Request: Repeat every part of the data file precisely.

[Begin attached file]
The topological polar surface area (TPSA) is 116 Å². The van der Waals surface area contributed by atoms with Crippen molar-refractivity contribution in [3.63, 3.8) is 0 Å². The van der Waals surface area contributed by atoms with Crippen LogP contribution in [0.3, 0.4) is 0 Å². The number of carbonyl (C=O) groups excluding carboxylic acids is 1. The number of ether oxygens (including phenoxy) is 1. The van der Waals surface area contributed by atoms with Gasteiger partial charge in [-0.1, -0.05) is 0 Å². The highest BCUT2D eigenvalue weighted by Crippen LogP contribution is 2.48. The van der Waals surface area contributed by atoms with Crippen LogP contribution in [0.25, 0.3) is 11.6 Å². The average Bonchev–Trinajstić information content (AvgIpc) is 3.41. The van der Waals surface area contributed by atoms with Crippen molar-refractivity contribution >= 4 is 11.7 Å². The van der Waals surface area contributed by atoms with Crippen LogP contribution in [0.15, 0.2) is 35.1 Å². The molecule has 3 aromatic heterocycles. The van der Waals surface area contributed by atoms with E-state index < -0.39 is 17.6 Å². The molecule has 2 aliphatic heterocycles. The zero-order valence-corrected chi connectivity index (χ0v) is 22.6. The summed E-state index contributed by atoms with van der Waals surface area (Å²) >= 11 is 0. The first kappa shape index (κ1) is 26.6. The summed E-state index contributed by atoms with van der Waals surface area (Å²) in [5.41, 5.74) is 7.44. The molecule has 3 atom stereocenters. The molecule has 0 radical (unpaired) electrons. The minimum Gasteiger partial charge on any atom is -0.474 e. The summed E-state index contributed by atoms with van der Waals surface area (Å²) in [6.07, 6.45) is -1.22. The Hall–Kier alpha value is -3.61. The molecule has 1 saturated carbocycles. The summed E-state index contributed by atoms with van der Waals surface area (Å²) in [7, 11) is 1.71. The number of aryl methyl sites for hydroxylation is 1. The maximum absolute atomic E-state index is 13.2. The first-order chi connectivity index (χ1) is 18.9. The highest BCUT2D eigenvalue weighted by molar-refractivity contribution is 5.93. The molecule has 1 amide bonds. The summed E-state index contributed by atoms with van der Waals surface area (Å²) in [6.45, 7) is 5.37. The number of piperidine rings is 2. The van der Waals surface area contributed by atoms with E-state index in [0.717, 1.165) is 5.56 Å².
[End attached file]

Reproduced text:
The topological polar surface area (TPSA) is 116 Å². The van der Waals surface area contributed by atoms with Crippen molar-refractivity contribution in [3.63, 3.8) is 0 Å². The van der Waals surface area contributed by atoms with Crippen LogP contribution in [0.3, 0.4) is 0 Å². The number of carbonyl (C=O) groups excluding carboxylic acids is 1. The number of ether oxygens (including phenoxy) is 1. The van der Waals surface area contributed by atoms with Gasteiger partial charge in [-0.1, -0.05) is 0 Å². The highest BCUT2D eigenvalue weighted by Crippen LogP contribution is 2.48. The van der Waals surface area contributed by atoms with Crippen LogP contribution in [0.25, 0.3) is 11.6 Å². The average Bonchev–Trinajstić information content (AvgIpc) is 3.41. The van der Waals surface area contributed by atoms with Crippen molar-refractivity contribution >= 4 is 11.7 Å². The van der Waals surface area contributed by atoms with Crippen LogP contribution in [0.15, 0.2) is 35.1 Å². The molecule has 3 aromatic heterocycles. The van der Waals surface area contributed by atoms with E-state index < -0.39 is 17.6 Å². The molecule has 2 aliphatic heterocycles. The zero-order valence-corrected chi connectivity index (χ0v) is 22.6. The summed E-state index contributed by atoms with van der Waals surface area (Å²) >= 11 is 0. The first kappa shape index (κ1) is 26.6. The summed E-state index contributed by atoms with van der Waals surface area (Å²) in [5.41, 5.74) is 7.44. The molecule has 3 atom stereocenters. The molecule has 0 radical (unpaired) electrons. The minimum Gasteiger partial charge on any atom is -0.474 e. The summed E-state index contributed by atoms with van der Waals surface area (Å²) in [6.07, 6.45) is -1.22. The Hall–Kier alpha value is -3.61. The molecule has 1 saturated carbocycles. The summed E-state index contributed by atoms with van der Waals surface area (Å²) in [7, 11) is 1.71. The number of aryl methyl sites for hydroxylation is 1. The maximum absolute atomic E-state index is 13.2. The first-order chi connectivity index (χ1) is 18.9. The highest BCUT2D eigenvalue weighted by molar-refractivity contribution is 5.93. The molecule has 1 amide bonds. The summed E-state index contributed by atoms with van der Waals surface area (Å²) in [6.45, 7) is 5.37. The number of piperidine rings is 2. The van der Waals surface area contributed by atoms with E-state index in [0.717, 1.165) is 5.56 Å².